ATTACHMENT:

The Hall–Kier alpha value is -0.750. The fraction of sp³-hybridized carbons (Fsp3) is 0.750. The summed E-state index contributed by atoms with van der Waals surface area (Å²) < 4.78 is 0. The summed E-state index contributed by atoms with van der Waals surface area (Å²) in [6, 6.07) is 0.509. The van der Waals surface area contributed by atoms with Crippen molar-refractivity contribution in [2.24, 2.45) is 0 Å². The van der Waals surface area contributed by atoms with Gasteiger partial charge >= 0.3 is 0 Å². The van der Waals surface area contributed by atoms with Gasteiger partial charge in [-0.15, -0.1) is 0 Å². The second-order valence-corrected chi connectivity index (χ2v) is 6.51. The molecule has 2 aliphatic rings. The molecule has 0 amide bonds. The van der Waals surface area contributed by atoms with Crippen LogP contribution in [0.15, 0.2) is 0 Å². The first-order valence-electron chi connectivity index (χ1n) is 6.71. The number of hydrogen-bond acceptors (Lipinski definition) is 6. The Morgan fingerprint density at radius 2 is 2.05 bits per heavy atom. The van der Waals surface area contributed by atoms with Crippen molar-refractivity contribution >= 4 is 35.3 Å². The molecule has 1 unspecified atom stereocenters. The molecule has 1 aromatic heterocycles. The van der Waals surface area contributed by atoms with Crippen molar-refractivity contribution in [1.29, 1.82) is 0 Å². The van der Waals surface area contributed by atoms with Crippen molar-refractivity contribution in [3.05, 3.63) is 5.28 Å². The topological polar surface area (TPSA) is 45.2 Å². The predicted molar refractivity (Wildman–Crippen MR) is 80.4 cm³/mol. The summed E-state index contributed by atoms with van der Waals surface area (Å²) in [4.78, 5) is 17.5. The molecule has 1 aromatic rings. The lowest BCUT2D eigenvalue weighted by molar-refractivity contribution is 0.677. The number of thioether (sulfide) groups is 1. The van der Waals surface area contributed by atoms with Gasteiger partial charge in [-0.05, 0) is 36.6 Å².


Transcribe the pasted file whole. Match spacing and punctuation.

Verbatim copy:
The Hall–Kier alpha value is -0.750. The fraction of sp³-hybridized carbons (Fsp3) is 0.750. The summed E-state index contributed by atoms with van der Waals surface area (Å²) < 4.78 is 0. The summed E-state index contributed by atoms with van der Waals surface area (Å²) in [6, 6.07) is 0.509. The van der Waals surface area contributed by atoms with Crippen molar-refractivity contribution in [2.24, 2.45) is 0 Å². The van der Waals surface area contributed by atoms with Gasteiger partial charge >= 0.3 is 0 Å². The van der Waals surface area contributed by atoms with Gasteiger partial charge in [-0.15, -0.1) is 0 Å². The second-order valence-corrected chi connectivity index (χ2v) is 6.51. The molecule has 2 aliphatic rings. The molecule has 0 amide bonds. The van der Waals surface area contributed by atoms with Crippen LogP contribution in [0.15, 0.2) is 0 Å². The first-order valence-electron chi connectivity index (χ1n) is 6.71. The number of hydrogen-bond acceptors (Lipinski definition) is 6. The Morgan fingerprint density at radius 2 is 2.05 bits per heavy atom. The van der Waals surface area contributed by atoms with Crippen molar-refractivity contribution >= 4 is 35.3 Å². The molecule has 1 unspecified atom stereocenters. The molecule has 1 aromatic heterocycles. The van der Waals surface area contributed by atoms with Crippen molar-refractivity contribution in [1.29, 1.82) is 0 Å². The van der Waals surface area contributed by atoms with Crippen molar-refractivity contribution in [3.05, 3.63) is 5.28 Å². The topological polar surface area (TPSA) is 45.2 Å². The predicted molar refractivity (Wildman–Crippen MR) is 80.4 cm³/mol. The summed E-state index contributed by atoms with van der Waals surface area (Å²) in [4.78, 5) is 17.5. The molecule has 1 aromatic rings. The lowest BCUT2D eigenvalue weighted by molar-refractivity contribution is 0.677. The number of thioether (sulfide) groups is 1. The van der Waals surface area contributed by atoms with Gasteiger partial charge in [-0.05, 0) is 36.6 Å².